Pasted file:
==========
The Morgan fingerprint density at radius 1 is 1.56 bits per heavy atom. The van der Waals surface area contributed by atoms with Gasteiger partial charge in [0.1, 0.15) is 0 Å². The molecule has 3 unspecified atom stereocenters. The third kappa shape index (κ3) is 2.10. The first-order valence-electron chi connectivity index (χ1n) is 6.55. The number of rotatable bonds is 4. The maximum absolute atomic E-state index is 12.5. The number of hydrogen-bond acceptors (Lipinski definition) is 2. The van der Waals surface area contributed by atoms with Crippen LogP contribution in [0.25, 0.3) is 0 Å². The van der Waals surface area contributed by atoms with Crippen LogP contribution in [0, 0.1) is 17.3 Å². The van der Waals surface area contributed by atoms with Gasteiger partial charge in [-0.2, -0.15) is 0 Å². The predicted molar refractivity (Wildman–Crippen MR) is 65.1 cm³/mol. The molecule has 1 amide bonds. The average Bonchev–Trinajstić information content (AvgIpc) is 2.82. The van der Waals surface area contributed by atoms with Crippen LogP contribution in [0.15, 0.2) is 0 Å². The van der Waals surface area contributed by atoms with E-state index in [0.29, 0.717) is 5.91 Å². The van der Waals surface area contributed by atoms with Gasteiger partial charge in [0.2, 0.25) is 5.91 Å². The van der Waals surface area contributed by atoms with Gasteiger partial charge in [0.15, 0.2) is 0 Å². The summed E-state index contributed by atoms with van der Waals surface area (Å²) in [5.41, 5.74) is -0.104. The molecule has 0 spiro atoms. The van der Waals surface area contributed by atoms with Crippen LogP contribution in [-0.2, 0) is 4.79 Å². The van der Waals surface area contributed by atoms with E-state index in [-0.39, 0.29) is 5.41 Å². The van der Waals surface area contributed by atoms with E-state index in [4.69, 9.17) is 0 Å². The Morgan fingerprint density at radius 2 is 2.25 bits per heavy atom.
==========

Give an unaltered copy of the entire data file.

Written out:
The Morgan fingerprint density at radius 1 is 1.56 bits per heavy atom. The van der Waals surface area contributed by atoms with Gasteiger partial charge in [0.1, 0.15) is 0 Å². The molecule has 3 unspecified atom stereocenters. The third kappa shape index (κ3) is 2.10. The first-order valence-electron chi connectivity index (χ1n) is 6.55. The number of rotatable bonds is 4. The maximum absolute atomic E-state index is 12.5. The number of hydrogen-bond acceptors (Lipinski definition) is 2. The van der Waals surface area contributed by atoms with Crippen LogP contribution in [0.25, 0.3) is 0 Å². The van der Waals surface area contributed by atoms with Crippen LogP contribution in [0, 0.1) is 17.3 Å². The van der Waals surface area contributed by atoms with Gasteiger partial charge in [-0.2, -0.15) is 0 Å². The predicted molar refractivity (Wildman–Crippen MR) is 65.1 cm³/mol. The molecule has 1 amide bonds. The average Bonchev–Trinajstić information content (AvgIpc) is 2.82. The van der Waals surface area contributed by atoms with Crippen LogP contribution in [0.15, 0.2) is 0 Å². The van der Waals surface area contributed by atoms with E-state index in [0.29, 0.717) is 5.91 Å². The van der Waals surface area contributed by atoms with Gasteiger partial charge in [0.2, 0.25) is 5.91 Å². The van der Waals surface area contributed by atoms with Gasteiger partial charge in [0.15, 0.2) is 0 Å². The summed E-state index contributed by atoms with van der Waals surface area (Å²) in [5.41, 5.74) is -0.104. The molecule has 0 spiro atoms. The van der Waals surface area contributed by atoms with Crippen LogP contribution in [-0.2, 0) is 4.79 Å². The van der Waals surface area contributed by atoms with E-state index in [-0.39, 0.29) is 5.41 Å². The van der Waals surface area contributed by atoms with E-state index in [4.69, 9.17) is 0 Å². The Morgan fingerprint density at radius 2 is 2.25 bits per heavy atom.